Here I am, still working with a single poem, from draft to finish and beyond. This is not how I usually write. I am a quick, “I am done” kind of writer, who moves on to new things once the last thing is completed. I don’t suffer from attention deficit (I don’t think) but I am always in search of the next writing piece that will kick in that moment of creative excitement.
Working on the same poem for days on end … not my cup of tea. I am a little tired of this walk through the woods to get to the beach …
But here I am, moving into a remix stage of my piece about walking through the woods on the way to the ocean, a poem of place about Maine. I want to share two versions here, both of which use Webmaker’s Thimble site, and both are a little different in nature and experience.
First, this remixed poem layers the text into four stanzas, with images for each stanza that shift when you hover the mouse over them. It’s not that dramatic a remix, to be frank, but I love the look and feel of this (which I remixed from a former poem from last year, which used a template that I remixed ….)
Second, I was thinking about how I could use the Blackout Poem idea (of using a sharpie to remove words from a text, leaving only a poem) and I wanted to do it with Thimble. I remixed yet another remix poem, in which the push of the button “drops” text out of view, leaving designated words behind. In this case, I tried to make a new poem living inside of the old poem.
My iteration or riffing on a single poem continues as I took my poem and created a digital story with it via Adobe’s Voice app, which continues to impress me with its simplicity of use. The images all came from Voice’s internal/external search function. I toyed with the idea of not including text of the poem, but then decided to keep it in as a visual cue. I’m still not sure if that was the best decision for a digital story, driven by voice (pun not intended but appreciated).
If you have been reading what I have been up to the last few days, I have been working out a poem, from draft to beyond, and this morning, I want to share a “soundscape” version of my poem. I used Freesound Music to gather up sounds of a walk to a beach, and then used Audacity to stitch them all together.
Take a listen:
Now, if you go directly to Soundcloud, you can see a little better how I layered the words of the poem into the audio file, so that as you listen, the poem comes forth as a comment overlay to the soundscape. Here is a push into digital poetry, where words and audio move into each other, making the poetic experience for both the reader/listener and the writer/composer something a bit different.
I’ve been working on a poem of place over the last few days and while the final pieces are coming into place enough to share it, I also know I have some other ideas for what I want to do with the poem to move it more into digital poetry. This is what I have right now:
As part of this exploration of the digital, I have been working on the draft in TitanPad, which allows you to use a “time slider” effect to show the process of writing over time. (I think you can now do this in Google Docs … anyone know if that is right and how it is done?)
I’ve been interested in taking a poem through the stages with digital tools as part of Digital Poetry Month. Yesterday, I shared out the handwritten draft (raising the question of why that might be digital poetry … even with my use of contrasting images of the draft … perhaps more reflection on what I think digital writing is comes later).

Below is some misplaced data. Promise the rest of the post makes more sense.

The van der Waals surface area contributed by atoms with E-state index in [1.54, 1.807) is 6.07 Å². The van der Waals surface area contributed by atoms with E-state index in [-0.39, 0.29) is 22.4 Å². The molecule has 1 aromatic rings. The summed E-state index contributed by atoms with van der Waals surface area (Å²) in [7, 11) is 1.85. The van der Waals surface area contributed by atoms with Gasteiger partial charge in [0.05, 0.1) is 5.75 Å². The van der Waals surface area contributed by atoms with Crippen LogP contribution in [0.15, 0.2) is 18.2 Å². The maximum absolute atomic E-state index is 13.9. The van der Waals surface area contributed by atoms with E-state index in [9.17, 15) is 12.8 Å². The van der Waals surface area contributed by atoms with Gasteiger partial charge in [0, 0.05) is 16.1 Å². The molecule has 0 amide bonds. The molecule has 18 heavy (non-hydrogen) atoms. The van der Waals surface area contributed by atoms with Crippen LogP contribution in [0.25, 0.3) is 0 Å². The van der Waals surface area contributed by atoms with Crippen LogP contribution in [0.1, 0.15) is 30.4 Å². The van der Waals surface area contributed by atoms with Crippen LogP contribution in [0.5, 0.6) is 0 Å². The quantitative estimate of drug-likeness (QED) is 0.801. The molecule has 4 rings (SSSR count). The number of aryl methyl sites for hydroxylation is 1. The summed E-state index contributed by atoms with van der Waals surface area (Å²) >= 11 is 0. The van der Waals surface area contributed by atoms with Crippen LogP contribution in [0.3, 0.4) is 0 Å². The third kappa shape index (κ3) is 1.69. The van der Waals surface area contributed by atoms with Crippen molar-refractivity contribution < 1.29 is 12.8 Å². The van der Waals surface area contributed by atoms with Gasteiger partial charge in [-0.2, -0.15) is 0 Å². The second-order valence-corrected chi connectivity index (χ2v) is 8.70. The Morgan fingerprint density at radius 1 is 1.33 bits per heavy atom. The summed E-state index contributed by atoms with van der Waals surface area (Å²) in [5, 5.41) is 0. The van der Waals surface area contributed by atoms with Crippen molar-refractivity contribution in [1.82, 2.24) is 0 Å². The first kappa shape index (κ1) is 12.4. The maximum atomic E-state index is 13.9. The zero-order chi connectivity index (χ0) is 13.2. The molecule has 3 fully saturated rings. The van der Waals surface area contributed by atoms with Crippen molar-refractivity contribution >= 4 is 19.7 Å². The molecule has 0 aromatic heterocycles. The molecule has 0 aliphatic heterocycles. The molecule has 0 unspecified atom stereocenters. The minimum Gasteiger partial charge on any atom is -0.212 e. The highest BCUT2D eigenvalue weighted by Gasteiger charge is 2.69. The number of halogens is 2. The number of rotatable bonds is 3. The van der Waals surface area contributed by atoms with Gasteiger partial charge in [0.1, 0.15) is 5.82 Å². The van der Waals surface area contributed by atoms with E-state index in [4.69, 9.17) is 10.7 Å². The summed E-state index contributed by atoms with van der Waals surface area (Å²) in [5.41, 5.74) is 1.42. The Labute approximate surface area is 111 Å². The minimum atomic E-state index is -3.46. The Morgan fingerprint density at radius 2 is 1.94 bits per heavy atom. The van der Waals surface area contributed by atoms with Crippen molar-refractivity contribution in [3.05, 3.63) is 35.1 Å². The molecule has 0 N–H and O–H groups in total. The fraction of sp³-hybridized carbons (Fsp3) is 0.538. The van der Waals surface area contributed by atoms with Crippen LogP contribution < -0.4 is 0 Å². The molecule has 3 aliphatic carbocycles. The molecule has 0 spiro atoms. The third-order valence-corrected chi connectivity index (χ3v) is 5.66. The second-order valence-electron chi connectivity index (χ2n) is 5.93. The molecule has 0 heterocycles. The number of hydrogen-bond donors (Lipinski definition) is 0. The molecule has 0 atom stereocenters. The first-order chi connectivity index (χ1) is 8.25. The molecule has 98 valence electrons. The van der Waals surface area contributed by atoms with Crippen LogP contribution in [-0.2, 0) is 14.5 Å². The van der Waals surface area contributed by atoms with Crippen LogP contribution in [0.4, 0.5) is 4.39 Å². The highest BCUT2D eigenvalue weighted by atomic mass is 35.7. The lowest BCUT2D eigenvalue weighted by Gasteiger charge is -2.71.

Today, I want to share out some of my thinking as I was writing the poem — what the arrows and lines all mean. I did this video annotating via Voicethread. While I have the media embedded down below, it works better with the link because the file opens up into a full-screen viewing format. You can leave comments at the Voicethread, too, if you want (although you will need a Voicethread account).
I’ve been writing a place-based poem along with my students. It’s still in progress but in the spirit of Digital Poetry month, I thought it might be interesting to share out what the draft looks like. It’s a mess, as my drafts always are.
I took an image of the draft and then used an app to mess with the look of it, with some reverse imaging. It’s interesting how the visual impacts the feel of the writing. The poem seemed to get darker for me as I looked at it this way, the scribbles and lines more ominous.
My aim is to work on the poem over the next few days, thinking of how the digital aspect might inform or play into the act of writing poetry. A bunch of us are sharing digital poetry via Twitter with the hashtag #digipoetry. You are invited, too, of course.
My latest post at my blog over at Middleweb is a look at a wonderful collection of graphic stories, with connections across science, history, media and more. The collection is called Reading with Pictures and is curated for classrooms.
I do write poetry all year (why wait until April?) but it’s nice to be part of a gathering of other teacher-writers who intend to try their hand at digital poetry all month. It is always interesting to consider: What does technology do to our writing process? How does it shape what we write? How does it change the way we compose? Or does it?
I’ll see what unfolds from my end, but I wanted to start out the month on right foot …. I used a music app called Musyc to make the soundtrack here, and then used the soundtrack as inspiration for the poem (as opposed to the other way around).
Musyc works by dropping shapes onto a canvas. Each shape has a sound. Sounds bump into each other. It’s neat. I used to be able to share out the video of the music, but the app seems to be having difficulties with that option right now, so I took the audio out and layered it into Audacity with my reading of the poem.